November 21, 2014
Johns Creek Police Officer Jonathan Whitley was recognized at the Nov. 17 City Council meeting for helping save the life of a man stricken with a heart attack on a local golf course.
"Officer Jonathan Whitley had a cool head, the right equipment and the right training, and as a result a man is alive who might have died," said Mayor Mike Bodker. "Johns Creek residents can take comfort in knowing that the Johns Creek Police Department is staffed with officers like Whitley to protect them."
Whitley, a four-year veteran of the department, was on routine patrol about 1 p.m. Nov. 3 when he heard a call over his radio saying a man was down and unresponsive on the 12th hole at Rivermont Country Club. He was fairly close so he sped to the club where employees were waiting to direct him to the dying man.
Whitley, who had just finished a 52-hour emergency medical response course only a month earlier, was ready. Johns Creek Police cars are equipped with Automated External Defibrillators and First Aid kits, and Whitley brought both.
When he first saw 84-year-old Carol Morin, two other men were doing CPR on him. Whitley quickly attached adhesive pads to Morin's chest and side and the AED did a quick analysis that indicated his heart was fibrillating, or quivering instead of pumping. It recommended his heart be shocked into a steady rhythm. Whitley threw the switch. The AED sent a jolt of electricity to Morin's heart. While the AED re-set itself, Whitley concentrated on chest compressions with another man helping Morin with his breathing.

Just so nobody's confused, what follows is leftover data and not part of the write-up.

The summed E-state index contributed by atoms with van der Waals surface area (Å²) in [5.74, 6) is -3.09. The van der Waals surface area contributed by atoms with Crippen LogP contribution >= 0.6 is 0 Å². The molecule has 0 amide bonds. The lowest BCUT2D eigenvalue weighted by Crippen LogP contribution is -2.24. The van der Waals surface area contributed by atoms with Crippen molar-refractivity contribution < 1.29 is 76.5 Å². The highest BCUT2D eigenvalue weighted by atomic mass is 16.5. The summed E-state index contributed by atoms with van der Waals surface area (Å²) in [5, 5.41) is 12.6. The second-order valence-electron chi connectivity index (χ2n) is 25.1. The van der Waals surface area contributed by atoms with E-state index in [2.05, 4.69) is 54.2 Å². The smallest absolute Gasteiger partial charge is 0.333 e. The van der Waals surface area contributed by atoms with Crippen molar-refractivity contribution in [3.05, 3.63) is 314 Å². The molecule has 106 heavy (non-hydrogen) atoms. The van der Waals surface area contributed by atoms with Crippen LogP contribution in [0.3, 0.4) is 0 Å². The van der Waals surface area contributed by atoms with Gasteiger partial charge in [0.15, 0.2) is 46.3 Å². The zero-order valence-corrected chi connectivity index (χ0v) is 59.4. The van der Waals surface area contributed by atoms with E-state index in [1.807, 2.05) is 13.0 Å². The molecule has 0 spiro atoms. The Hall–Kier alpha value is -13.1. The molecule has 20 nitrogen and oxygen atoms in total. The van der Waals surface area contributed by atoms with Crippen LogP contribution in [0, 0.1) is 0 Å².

After the AED recharged, a second diagnosis recommended another shock. Whitely threw the switch again, and then renewed the chest compressions. A few minutes later, Rural Metro Ambulance paramedics and Johns Creek Rescue units arrived. They found Morin's pulse had returned.
"I just thought, Good,'" Whitley said. "That's what you want to hear."
The paramedics whisked Morin to Emory Johns Creek Hospital where he was treated. A few days later, he visited Morin who thanked him for saving his life.
"When you're doing it, you're in the moment," Whitley said. "Your training kicks in. You're focused on what you're doing. It wasn't until later that I began to appreciate what had happened. It was one of the better days of my law enforcement career. It was very rewarding. I mean, that's a life."
Police Chief Ed Densmore praised Whitley for keeping his cool and remembering his training.
"He used his knowledge, skill and abilities to what needed to be done," Densmore said. "His actions typify the kind of officers we have. We're proud of him. He did an outstanding job."